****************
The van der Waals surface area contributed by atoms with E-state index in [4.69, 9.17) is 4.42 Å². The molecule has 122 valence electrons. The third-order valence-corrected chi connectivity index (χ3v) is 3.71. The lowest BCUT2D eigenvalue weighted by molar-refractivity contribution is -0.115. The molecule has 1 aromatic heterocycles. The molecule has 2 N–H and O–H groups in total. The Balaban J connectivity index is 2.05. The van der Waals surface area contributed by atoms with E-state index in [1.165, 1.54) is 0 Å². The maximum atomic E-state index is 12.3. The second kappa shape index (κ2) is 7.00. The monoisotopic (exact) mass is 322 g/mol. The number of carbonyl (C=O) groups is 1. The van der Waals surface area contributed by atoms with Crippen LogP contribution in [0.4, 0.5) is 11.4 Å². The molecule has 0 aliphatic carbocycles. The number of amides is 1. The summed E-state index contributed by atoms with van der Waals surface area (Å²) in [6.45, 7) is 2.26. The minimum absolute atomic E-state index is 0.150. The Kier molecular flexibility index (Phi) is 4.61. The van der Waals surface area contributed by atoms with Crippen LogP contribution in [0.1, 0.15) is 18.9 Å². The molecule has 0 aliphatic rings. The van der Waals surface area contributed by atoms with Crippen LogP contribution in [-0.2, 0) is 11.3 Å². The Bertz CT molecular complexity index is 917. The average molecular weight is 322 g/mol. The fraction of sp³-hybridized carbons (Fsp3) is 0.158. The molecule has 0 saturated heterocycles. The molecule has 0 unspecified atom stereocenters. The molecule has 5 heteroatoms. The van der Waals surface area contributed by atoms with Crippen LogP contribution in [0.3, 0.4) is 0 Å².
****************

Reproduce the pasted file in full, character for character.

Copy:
The van der Waals surface area contributed by atoms with E-state index in [4.69, 9.17) is 4.42 Å². The molecule has 122 valence electrons. The third-order valence-corrected chi connectivity index (χ3v) is 3.71. The lowest BCUT2D eigenvalue weighted by molar-refractivity contribution is -0.115. The molecule has 1 aromatic heterocycles. The molecule has 2 N–H and O–H groups in total. The Balaban J connectivity index is 2.05. The van der Waals surface area contributed by atoms with E-state index in [1.165, 1.54) is 0 Å². The maximum atomic E-state index is 12.3. The second kappa shape index (κ2) is 7.00. The monoisotopic (exact) mass is 322 g/mol. The number of carbonyl (C=O) groups is 1. The van der Waals surface area contributed by atoms with Crippen LogP contribution in [0.4, 0.5) is 11.4 Å². The molecule has 0 aliphatic carbocycles. The number of amides is 1. The summed E-state index contributed by atoms with van der Waals surface area (Å²) in [6.45, 7) is 2.26. The minimum absolute atomic E-state index is 0.150. The Kier molecular flexibility index (Phi) is 4.61. The van der Waals surface area contributed by atoms with Crippen LogP contribution in [0.1, 0.15) is 18.9 Å². The molecule has 0 aliphatic rings. The van der Waals surface area contributed by atoms with Crippen LogP contribution in [-0.2, 0) is 11.3 Å². The Bertz CT molecular complexity index is 917. The average molecular weight is 322 g/mol. The fraction of sp³-hybridized carbons (Fsp3) is 0.158. The molecule has 0 saturated heterocycles. The molecule has 0 unspecified atom stereocenters. The molecule has 5 heteroatoms. The van der Waals surface area contributed by atoms with Crippen LogP contribution in [0.3, 0.4) is 0 Å².